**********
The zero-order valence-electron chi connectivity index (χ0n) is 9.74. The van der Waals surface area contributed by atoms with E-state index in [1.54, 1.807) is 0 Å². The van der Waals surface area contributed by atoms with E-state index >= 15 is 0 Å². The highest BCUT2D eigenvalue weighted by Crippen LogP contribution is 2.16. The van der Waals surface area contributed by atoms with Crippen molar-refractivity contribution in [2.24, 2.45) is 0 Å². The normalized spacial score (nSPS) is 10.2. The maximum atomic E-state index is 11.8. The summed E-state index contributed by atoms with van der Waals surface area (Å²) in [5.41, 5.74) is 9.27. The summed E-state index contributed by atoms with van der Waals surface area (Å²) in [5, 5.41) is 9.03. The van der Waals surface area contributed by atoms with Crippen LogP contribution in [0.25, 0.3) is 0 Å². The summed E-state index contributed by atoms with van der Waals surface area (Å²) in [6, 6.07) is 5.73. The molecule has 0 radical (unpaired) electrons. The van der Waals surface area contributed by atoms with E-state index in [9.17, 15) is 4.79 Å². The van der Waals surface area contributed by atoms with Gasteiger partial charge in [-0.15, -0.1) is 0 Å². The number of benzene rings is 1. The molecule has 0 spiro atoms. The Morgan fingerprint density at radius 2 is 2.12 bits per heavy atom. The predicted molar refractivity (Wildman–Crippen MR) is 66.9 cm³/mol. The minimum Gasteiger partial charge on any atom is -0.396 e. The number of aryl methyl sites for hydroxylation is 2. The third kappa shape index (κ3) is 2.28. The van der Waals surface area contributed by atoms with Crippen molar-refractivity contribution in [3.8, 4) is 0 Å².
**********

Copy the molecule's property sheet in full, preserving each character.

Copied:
The zero-order valence-electron chi connectivity index (χ0n) is 9.74. The van der Waals surface area contributed by atoms with E-state index in [1.54, 1.807) is 0 Å². The van der Waals surface area contributed by atoms with E-state index >= 15 is 0 Å². The highest BCUT2D eigenvalue weighted by Crippen LogP contribution is 2.16. The van der Waals surface area contributed by atoms with Crippen molar-refractivity contribution in [2.24, 2.45) is 0 Å². The normalized spacial score (nSPS) is 10.2. The maximum atomic E-state index is 11.8. The summed E-state index contributed by atoms with van der Waals surface area (Å²) in [5.41, 5.74) is 9.27. The summed E-state index contributed by atoms with van der Waals surface area (Å²) in [5, 5.41) is 9.03. The van der Waals surface area contributed by atoms with Crippen LogP contribution in [0.25, 0.3) is 0 Å². The summed E-state index contributed by atoms with van der Waals surface area (Å²) in [6, 6.07) is 5.73. The molecule has 0 radical (unpaired) electrons. The van der Waals surface area contributed by atoms with E-state index in [9.17, 15) is 4.79 Å². The van der Waals surface area contributed by atoms with Gasteiger partial charge in [-0.15, -0.1) is 0 Å². The number of benzene rings is 1. The molecule has 0 spiro atoms. The Morgan fingerprint density at radius 2 is 2.12 bits per heavy atom. The predicted molar refractivity (Wildman–Crippen MR) is 66.9 cm³/mol. The minimum Gasteiger partial charge on any atom is -0.396 e. The number of aryl methyl sites for hydroxylation is 2. The third kappa shape index (κ3) is 2.28. The van der Waals surface area contributed by atoms with Crippen molar-refractivity contribution in [3.8, 4) is 0 Å².